Ex-NYPD Officer Heads Back to Prison on Murder Conviction

Attorney for former officer pledges to fight "terrible injustice"

Thursday, Jun 3, 2010  |  Updated 7:12 PM EDT
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Ex-NYPD Officer Heads Back to Prison on Murder Conviction

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A former New York City policeman has lost a last-minute attempt to stay out of prison following the reinstatement of his murder conviction.

A spokesman for the state Court of Appeals said Thursday that a judge there declined to issue a stay requested by Richard DiGuglielmo. DiGuglielmo's hearing was rescheduled for Thursday afternoon.

DiGuglielmo has been free since a Westchester County judge overturned his conviction in 2008. But the Appellate Division reinstated the conviction last week, ordering him to return to court and surrender

DiGuglielmo was off-duty on Oct. 3, 1996, when he killed Charles Campbell, 37. Campbell was arguing with DiGuglielmo's father outside the family's Dobbs Ferry deli and hit him with a baseball bat.

DiGuglielmo, fearing Campbell would kill his father, grabbed a gun from under the deli counter and shot Campbell.

A Westchester County judge freed DiGuglielmo two years ago, finding that one witness was pressured into giving testimony favorable to the prosecution.

The Appellate Division ruled that even if the jury had heard the claim of undue pressure, it would have convicted DiGuglielmo.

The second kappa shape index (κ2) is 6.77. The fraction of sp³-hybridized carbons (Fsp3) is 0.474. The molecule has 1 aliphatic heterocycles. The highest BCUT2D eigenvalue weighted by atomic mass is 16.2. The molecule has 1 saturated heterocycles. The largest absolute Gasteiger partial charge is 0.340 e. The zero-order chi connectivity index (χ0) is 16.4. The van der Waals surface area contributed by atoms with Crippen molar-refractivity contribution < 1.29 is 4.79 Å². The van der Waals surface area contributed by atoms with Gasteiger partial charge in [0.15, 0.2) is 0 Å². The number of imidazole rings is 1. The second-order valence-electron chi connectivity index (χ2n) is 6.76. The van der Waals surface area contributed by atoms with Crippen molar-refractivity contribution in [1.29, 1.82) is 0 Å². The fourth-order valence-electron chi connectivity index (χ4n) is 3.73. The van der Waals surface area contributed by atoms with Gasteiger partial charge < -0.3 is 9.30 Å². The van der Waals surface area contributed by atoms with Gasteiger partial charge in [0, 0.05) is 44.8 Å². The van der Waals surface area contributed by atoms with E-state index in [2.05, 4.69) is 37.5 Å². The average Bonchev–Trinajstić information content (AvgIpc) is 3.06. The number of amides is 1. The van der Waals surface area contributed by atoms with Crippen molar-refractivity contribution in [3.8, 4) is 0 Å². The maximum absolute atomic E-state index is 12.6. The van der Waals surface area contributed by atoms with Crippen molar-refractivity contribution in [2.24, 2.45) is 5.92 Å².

DiGuglielmo's attorney, Andrew Schapiro, decried the ruling.

"The shooting of Charles Campbell was a tragedy, but it was not a crime," Schapiro said in a statement. "What measure of justice does it serve to take a man who was wrongfully convicted in the first place, free him from prison and then send him back after 18 months of freedom during which he led an exemplary life with his family and friends.

Pointing out that DiGuglielmo served nearly 12 years for coming to the aid of his father, Schapiro pledged to fight the reinstatement of his murder conviction.

"This is a terrible injustice, but one that we will continue to fight until he is free once and for all," he said. "We will be asking the New York State Court of Appeals to review this decision and right a terrible wrong."  

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